Monarch Life at 333 Broadway is a six-storey granite clad, steel frame office building, with prominent vertical lines. The upper floors cantilever over the main level at either end. The Russell Building, which is cited in many studies for its sparse modernistic lines, also floats over its basement with its cantilevered form. It is a persistent grid of exposed columns alternating with mullions that reach through its two floors. With its curtain wall and interior courtyard, it symbolically defined the School of Architecture’s commitment to modernist design.
On his own at this period, Donahue submitted an entry in the Confederation Building competition in Charlottetown, Prince Edward Island in 1961, which Dean John Russell administered. His design was a three-sided development around an historic structure. This project paved the way for him to leave Winnipeg to accept a position in the fall of 1963, teaching at the Nova Scotia Technical College School of Architecture in Halifax, thus ending his career in Winnipeg.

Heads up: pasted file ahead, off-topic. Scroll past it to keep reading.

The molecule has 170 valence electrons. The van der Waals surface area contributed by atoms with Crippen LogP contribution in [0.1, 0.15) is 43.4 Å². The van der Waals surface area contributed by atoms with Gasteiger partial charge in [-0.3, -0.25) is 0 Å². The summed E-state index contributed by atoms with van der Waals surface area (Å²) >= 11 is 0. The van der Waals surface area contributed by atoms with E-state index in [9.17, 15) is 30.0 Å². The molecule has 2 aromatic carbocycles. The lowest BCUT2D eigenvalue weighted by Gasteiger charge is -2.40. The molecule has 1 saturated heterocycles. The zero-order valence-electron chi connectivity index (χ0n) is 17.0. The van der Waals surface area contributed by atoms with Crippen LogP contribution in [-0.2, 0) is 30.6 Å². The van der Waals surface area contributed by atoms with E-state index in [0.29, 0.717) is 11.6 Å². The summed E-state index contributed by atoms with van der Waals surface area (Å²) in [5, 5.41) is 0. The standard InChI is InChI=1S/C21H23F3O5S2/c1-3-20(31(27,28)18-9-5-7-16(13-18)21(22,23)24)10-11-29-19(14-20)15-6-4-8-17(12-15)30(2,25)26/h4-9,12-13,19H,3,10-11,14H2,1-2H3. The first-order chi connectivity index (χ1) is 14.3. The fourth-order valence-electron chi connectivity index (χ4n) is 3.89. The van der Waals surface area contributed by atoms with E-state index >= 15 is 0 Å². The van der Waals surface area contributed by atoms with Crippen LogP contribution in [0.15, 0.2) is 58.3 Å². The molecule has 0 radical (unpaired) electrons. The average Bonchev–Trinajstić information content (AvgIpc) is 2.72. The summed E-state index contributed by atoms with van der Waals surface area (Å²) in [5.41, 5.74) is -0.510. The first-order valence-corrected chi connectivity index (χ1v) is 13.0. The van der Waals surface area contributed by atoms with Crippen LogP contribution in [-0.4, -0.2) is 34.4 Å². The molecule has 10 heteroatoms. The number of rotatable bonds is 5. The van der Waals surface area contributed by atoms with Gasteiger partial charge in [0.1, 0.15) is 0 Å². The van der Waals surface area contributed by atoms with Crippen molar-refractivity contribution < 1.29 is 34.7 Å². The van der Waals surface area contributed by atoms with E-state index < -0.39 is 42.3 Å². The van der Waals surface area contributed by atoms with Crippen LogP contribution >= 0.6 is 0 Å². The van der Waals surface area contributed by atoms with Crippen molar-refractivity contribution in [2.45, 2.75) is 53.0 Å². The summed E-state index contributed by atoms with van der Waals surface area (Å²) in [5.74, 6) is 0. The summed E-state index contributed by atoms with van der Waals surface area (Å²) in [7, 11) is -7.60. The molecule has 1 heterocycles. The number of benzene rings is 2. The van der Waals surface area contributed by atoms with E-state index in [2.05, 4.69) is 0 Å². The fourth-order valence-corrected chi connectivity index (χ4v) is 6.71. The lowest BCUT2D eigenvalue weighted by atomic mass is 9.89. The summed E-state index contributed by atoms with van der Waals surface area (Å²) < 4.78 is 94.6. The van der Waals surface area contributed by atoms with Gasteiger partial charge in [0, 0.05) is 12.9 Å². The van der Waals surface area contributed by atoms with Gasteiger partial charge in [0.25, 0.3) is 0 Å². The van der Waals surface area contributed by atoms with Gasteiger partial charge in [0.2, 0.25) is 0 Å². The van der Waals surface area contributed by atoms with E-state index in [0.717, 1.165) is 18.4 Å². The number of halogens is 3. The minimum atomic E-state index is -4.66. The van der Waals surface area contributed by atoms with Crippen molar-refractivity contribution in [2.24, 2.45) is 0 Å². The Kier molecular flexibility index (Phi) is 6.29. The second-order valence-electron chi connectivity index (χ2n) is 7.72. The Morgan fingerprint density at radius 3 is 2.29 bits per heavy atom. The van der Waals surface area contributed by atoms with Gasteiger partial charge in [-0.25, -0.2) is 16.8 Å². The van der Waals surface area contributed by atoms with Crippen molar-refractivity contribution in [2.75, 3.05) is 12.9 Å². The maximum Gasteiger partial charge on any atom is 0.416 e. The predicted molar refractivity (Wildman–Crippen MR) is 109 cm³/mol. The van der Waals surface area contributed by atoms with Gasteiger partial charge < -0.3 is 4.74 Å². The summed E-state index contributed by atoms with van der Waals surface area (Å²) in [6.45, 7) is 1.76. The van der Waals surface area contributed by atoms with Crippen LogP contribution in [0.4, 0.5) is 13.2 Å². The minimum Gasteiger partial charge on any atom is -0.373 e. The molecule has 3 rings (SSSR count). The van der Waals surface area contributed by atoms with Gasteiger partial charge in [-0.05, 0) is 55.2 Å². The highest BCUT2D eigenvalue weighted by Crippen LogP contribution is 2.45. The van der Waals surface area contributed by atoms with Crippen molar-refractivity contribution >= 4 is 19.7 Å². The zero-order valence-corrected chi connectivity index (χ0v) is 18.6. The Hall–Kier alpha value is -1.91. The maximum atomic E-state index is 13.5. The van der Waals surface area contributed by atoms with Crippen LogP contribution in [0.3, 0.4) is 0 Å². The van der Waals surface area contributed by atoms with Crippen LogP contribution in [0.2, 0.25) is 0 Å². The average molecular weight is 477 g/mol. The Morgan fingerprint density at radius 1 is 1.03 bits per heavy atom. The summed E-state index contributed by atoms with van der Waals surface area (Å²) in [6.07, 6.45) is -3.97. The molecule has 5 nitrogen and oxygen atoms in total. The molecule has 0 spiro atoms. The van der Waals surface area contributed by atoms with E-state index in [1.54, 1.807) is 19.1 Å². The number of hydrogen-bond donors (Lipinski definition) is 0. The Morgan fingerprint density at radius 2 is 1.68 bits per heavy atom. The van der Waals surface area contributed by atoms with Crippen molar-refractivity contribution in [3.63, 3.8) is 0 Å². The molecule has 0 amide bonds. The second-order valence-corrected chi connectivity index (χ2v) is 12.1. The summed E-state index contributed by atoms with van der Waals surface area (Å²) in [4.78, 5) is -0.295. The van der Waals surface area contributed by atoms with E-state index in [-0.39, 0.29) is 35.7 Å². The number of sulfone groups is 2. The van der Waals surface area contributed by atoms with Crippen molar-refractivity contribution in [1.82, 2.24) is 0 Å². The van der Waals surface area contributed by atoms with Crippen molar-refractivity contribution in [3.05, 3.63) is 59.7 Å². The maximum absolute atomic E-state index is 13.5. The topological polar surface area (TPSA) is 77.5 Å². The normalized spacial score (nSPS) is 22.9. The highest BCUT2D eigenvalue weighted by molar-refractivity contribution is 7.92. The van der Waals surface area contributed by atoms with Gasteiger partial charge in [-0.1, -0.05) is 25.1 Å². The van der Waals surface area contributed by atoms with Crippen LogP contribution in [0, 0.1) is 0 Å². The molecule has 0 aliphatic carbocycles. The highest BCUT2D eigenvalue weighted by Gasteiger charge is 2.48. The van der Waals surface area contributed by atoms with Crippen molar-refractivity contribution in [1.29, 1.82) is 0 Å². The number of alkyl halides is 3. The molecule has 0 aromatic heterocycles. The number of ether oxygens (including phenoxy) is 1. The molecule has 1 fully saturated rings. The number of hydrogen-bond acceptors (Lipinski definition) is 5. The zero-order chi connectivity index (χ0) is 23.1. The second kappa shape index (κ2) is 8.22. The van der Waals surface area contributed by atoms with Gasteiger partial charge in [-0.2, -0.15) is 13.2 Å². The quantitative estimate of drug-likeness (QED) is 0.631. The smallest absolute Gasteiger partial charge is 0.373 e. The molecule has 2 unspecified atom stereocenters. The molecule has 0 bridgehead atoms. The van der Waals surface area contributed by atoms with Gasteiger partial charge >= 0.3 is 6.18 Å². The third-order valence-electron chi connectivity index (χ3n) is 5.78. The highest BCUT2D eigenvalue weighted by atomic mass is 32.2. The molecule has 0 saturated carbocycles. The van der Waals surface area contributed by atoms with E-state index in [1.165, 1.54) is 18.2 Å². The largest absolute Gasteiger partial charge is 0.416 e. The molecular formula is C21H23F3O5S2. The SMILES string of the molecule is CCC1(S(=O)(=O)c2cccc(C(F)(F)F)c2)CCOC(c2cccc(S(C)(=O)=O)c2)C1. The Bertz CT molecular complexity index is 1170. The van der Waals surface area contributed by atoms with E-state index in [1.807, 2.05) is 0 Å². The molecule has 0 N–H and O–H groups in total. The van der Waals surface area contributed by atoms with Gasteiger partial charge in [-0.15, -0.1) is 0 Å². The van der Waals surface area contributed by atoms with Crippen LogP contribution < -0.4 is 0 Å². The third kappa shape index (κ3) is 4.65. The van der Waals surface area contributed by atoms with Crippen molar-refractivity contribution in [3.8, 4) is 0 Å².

Donahue’s practice included several buildings at the Technical University of Nova Scotia (TUNS) which is now DalTech: a university residence (O’Brian Hall in 1970), the School of Architecture Building (1976), and as a partner on the TUNS Design Center in 1985-89. Other projects include the Halifax Police Station (1975), the Nova Scotia Archives (1977) and the HMCS Sackville Theater in 1991.
Jim Donahue resided in an old house, which he renovated with his second wife in Chester, Nova Scotia. Later, he built his third residence, again of natural wood, in Lunenberg County outside Halifax, where he lived until his death on February 4, 1996.